We’ve had quite a busy couple of days keeping Southern Resident orcas out of harm’s way — in fact, out of the line of fire. Below is the transcript and a link to the report on CHEK News last night.
For the record, the Navy now says they were simply conducting a “routine small-arms training” — nuthin’ to see here, folks, move it along — but the story changed throughout the day. And although the U.S. and Canadian Coast Guard were both fairly clearly engaging in what they first called a “joint exercise” with the Navy, they also backtracked when reporters came calling, saying they only were just involved in alerting mariners of the live-fire war games… uh, I mean the routine small arms training. A spokesman for Naval Air Station Whidbey Island also said they were sure no whales were in the area. As it is, there were J-Pod and the L12s right off shore.
When PWWA’s own Capt. Hobbes Buchanan (hero of the hour) called Lynne Barre at NOAA Fisheries, she said they had no idea this was taking place. I would say more accurately, they go the memo, just didn’t pick it up. In any event, yet again, our feds and military aren’t on the same page when it comes to conducting potentially harmful exercises around endangered orcas.
As I said in the press release, “things like this happen when we’re distracted by endless discussions about ineffectual recovery measures like this no-go zone off the west side of San Juan Island, which has done nothing but divide the community and waste precious time, and take our eyes off addressing the things that really are killing the whales – the lack of salmon and pollution – and the very real threat of oil spills in the Sound and Straits. And yes, even the threat of military exercises conducted unwittingly in the presence of orcas.”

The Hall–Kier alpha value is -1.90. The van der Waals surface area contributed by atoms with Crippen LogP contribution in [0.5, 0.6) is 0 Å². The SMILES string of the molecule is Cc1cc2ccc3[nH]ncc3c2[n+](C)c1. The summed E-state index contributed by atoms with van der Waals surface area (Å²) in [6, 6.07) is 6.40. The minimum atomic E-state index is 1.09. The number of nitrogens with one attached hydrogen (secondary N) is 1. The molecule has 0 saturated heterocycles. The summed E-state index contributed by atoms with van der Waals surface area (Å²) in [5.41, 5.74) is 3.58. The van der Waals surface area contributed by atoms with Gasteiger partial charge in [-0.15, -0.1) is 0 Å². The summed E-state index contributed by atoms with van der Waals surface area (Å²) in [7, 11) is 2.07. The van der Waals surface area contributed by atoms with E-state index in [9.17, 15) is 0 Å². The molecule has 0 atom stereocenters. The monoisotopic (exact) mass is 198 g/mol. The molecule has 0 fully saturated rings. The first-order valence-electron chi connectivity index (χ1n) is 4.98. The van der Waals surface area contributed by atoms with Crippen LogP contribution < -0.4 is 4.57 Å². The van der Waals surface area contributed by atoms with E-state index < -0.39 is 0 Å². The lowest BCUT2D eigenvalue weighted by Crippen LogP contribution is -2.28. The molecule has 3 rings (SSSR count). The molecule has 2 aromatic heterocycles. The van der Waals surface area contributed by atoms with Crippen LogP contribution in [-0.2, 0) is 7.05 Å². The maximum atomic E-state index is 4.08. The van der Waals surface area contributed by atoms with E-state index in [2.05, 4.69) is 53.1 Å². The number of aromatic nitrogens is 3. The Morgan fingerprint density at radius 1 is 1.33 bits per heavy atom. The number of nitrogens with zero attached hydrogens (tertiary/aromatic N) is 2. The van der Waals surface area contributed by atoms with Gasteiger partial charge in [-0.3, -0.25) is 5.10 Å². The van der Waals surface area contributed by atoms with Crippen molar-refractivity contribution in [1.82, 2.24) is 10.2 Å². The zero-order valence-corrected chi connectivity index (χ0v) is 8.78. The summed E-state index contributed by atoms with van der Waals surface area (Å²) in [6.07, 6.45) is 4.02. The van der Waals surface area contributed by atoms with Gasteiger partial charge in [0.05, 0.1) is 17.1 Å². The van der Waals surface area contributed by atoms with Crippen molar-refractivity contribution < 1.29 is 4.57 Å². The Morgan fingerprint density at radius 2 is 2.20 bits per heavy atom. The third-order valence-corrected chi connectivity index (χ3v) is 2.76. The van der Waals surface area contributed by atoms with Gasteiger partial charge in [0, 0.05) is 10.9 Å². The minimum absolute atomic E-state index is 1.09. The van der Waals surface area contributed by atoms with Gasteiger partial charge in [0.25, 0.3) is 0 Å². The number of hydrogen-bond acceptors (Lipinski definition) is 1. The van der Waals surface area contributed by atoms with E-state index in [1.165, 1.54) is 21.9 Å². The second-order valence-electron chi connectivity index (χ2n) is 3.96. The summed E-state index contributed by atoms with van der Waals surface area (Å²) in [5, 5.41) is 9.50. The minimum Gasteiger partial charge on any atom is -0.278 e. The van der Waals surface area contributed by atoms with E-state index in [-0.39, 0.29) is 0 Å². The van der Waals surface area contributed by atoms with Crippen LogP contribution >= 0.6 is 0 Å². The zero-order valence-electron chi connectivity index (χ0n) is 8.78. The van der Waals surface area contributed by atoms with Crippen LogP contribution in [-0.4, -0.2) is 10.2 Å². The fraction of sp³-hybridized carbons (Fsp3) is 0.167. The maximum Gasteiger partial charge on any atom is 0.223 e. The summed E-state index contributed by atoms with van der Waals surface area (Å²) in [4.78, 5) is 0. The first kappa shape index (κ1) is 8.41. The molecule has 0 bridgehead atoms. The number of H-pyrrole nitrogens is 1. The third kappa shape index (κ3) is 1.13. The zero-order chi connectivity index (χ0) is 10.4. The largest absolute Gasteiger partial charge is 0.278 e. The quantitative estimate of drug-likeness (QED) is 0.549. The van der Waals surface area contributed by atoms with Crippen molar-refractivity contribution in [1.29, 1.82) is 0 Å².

Whatever the truth is, here’s what we do know — concerned citizens, led by Capt. Hobbes and PWWA — took immediate action, forced the Navy to stand down, and no doubt to do a better job of picking up a phone and seeing where the whales are before doing anything like this again. And perhaps to make sure some people at NOAA pay better attention to what’s going on around the population they’re supposed to be protecting.
The CHEK News piece is below — and again, AWESOME work by Capt. Hobbes, Capt. Mark Malleson from Prince of Whales Whale Watching, and as always, our treasured PWWA Science Advisor Anna Hall.
Michael Harris Executive Director, Pacific Whale Watch Association (PWWA) Seattle cell (206) 465-6692